Fairly fast paced with some detailed action sequences, that work quite well - I'm not sure about all of the author's physics of bodies and momentum but it seemed allright. There is also quite a bit of soul searching as Sig and John come to terms with their respective pasts, and how perhaps they don't quite have everything under control that they thought they did. I'm less convinced by the throwing themselves at each other though.

Fun, worthy contribution to the genre, and I'll probably chance the sequels to see if any kind of coherent backstory can be established, or more likely and disappointingly whether it remains John in different locations facing ever bigger baddies but still getting away to fight another day. ( )
  reading_fox | Nov 24, 2016 |
With all the fantasy books out there featuring strong female protagonists, it is about time someone wrote a story about dear Prince Charming. But if you're looking for a sappy, old-fashioned "hero saves the damsel in distress and they live happily ever after" story, well.. you might wanna pick this up another day. Because this Charming is not a Prince but a Knight, and his love interest isn't a princess much less a damsel in distress. Elliott James has constructed a world with complex supernatural beings you might have heard of across the multitude of UF/PNR books read over the years and a dose of humour which makes the main characters attractive in a different way. I wouldn't say this is a light read, but rather something you would enjoy much better with a healthy amount of emotion and cognition invested.

I'll admit, I didn't fall head over heels with this book right away. It took some time for me to get use to the writing, as if John was speaking to the reader directly. It also took much struggle for me to accept that the vampires in this particular book isn't all swoon-worthy like all other fantasy fiction depict. Frankly it was quite disturbing to have to alter this schema but it's okay. I'm okay. Just give me a minute to mourn over the loss of all the yummy vamps I've known in my life T.T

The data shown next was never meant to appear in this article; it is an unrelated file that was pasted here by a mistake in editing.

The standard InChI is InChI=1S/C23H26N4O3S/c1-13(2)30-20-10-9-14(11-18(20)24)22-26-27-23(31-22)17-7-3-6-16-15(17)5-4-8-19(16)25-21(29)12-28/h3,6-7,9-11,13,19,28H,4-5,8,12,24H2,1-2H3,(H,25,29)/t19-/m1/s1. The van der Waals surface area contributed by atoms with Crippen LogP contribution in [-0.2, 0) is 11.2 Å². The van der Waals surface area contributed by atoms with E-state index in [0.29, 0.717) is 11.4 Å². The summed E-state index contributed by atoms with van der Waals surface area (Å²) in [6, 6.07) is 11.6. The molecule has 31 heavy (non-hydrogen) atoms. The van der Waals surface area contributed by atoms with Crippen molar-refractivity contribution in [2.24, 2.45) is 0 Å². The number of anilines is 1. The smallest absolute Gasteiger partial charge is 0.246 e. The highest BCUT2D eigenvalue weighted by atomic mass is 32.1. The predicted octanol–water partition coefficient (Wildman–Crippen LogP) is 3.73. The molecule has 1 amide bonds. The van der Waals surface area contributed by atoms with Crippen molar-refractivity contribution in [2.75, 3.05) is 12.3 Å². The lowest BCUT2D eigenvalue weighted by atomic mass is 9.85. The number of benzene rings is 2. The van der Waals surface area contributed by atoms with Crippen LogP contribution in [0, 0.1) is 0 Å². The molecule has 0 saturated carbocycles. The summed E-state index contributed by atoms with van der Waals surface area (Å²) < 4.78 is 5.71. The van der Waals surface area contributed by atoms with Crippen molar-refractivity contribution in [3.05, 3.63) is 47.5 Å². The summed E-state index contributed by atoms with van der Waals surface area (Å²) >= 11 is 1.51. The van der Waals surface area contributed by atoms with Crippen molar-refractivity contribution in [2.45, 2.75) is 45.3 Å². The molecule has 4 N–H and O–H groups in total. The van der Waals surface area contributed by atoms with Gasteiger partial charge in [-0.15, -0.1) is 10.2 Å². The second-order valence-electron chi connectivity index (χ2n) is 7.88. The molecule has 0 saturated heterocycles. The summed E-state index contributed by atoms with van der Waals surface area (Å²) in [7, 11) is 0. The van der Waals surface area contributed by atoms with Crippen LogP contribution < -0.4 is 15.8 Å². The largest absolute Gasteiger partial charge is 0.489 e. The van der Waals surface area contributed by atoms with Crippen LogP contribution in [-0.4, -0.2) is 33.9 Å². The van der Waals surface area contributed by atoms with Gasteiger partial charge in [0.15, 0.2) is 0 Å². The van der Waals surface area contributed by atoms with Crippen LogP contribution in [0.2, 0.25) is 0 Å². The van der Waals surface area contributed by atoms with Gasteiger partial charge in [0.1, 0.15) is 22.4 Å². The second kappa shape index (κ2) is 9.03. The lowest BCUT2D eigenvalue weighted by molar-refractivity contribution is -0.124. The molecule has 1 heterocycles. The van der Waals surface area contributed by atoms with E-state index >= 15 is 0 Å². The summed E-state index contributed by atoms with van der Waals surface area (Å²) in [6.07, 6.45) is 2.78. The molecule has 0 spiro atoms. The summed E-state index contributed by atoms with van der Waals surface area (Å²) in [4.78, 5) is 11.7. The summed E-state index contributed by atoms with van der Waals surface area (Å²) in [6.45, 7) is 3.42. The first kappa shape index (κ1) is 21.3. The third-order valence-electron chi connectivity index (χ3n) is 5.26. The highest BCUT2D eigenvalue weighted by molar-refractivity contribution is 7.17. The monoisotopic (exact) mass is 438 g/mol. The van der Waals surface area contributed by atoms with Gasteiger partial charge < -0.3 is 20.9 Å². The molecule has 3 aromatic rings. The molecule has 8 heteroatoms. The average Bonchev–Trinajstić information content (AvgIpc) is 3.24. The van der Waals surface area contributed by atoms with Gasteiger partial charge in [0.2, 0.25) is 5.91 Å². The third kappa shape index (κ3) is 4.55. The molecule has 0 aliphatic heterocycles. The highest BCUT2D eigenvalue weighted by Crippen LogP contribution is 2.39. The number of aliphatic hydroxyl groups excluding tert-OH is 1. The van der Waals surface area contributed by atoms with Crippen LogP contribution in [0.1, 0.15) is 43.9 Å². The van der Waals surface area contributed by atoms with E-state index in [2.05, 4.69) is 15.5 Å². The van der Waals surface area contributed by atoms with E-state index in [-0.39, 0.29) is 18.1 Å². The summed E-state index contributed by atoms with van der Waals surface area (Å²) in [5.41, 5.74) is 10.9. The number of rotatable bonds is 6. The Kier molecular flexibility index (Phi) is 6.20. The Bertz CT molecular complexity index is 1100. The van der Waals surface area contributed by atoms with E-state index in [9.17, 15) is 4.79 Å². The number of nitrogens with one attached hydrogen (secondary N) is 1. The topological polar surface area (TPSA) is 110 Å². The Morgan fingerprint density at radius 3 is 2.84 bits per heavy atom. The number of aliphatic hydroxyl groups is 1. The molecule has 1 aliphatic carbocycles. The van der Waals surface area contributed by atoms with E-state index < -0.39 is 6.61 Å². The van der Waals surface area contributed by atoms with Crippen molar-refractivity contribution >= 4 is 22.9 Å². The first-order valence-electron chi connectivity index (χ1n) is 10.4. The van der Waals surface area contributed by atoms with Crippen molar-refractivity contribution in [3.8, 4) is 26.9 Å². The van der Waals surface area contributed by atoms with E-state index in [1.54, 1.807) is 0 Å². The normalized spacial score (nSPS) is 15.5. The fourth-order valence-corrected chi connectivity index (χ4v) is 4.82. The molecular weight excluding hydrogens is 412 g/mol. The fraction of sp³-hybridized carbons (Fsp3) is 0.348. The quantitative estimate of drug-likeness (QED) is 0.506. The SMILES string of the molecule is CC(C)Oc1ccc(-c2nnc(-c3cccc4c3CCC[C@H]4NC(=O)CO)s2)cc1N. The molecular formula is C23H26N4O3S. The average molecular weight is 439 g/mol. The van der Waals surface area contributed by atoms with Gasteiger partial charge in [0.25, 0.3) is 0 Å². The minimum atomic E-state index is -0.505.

Only after I've finished the book did I realise that there is a couple of novellas accompanying this series and I really wish I could have gotten my hands on those to understand John's character more thoroughly! Although it's true that those are not compulsory reads and would in no way interfere with the enjoyment of this book.

I loved how John's difficulty in adapting to working with a group after solo-ing for decades is shown as it brings depth to his life before this incident. His relationships forged with the supporting crew, albeit shallow, allows readers to see different sides to this supposedly ancient and formidable being and the parts where he let himself be vulnerable really pulled at my heartstrings. There are some parts of the story which I found confusing and somewhat too technical (too much explanation) but it also feels more completed and not found lacking in any aspect.

Charming is an intense narrative with strong characters who will pull you in and you can't even explain why. Just be charmed. ( )
  elena.midnight | Mar 2, 2016 |
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Amazon.com Product Description (ISBN 0316253391, Paperback)

John Charming isn't your average Prince...

He comes from a line of Charmings -- an illustrious family of dragon slayers, witch-finders and killers dating back to before the fall of Rome. Trained by a modern day version of the Knights Templar, monster hunters who have updated their methods from chainmail and crossbows to kevlar and shotguns, he was one of the best. That is-- until he became the abomination the Knights were sworn to hunt.

That was a lifetime ago. Now, he tends bar under an assumed name in rural Virginia and leads a peaceful, quiet life. One that shouldn't change just because a vampire and a blonde walked into his bar... Right?

(retrieved from Amazon Thu, 12 Mar 2015 18:10:06 -0400)

"A fascinating twist on the Prince Charming fairy tale with a modern twist and a hunt for monsters -- both within and supernatural." --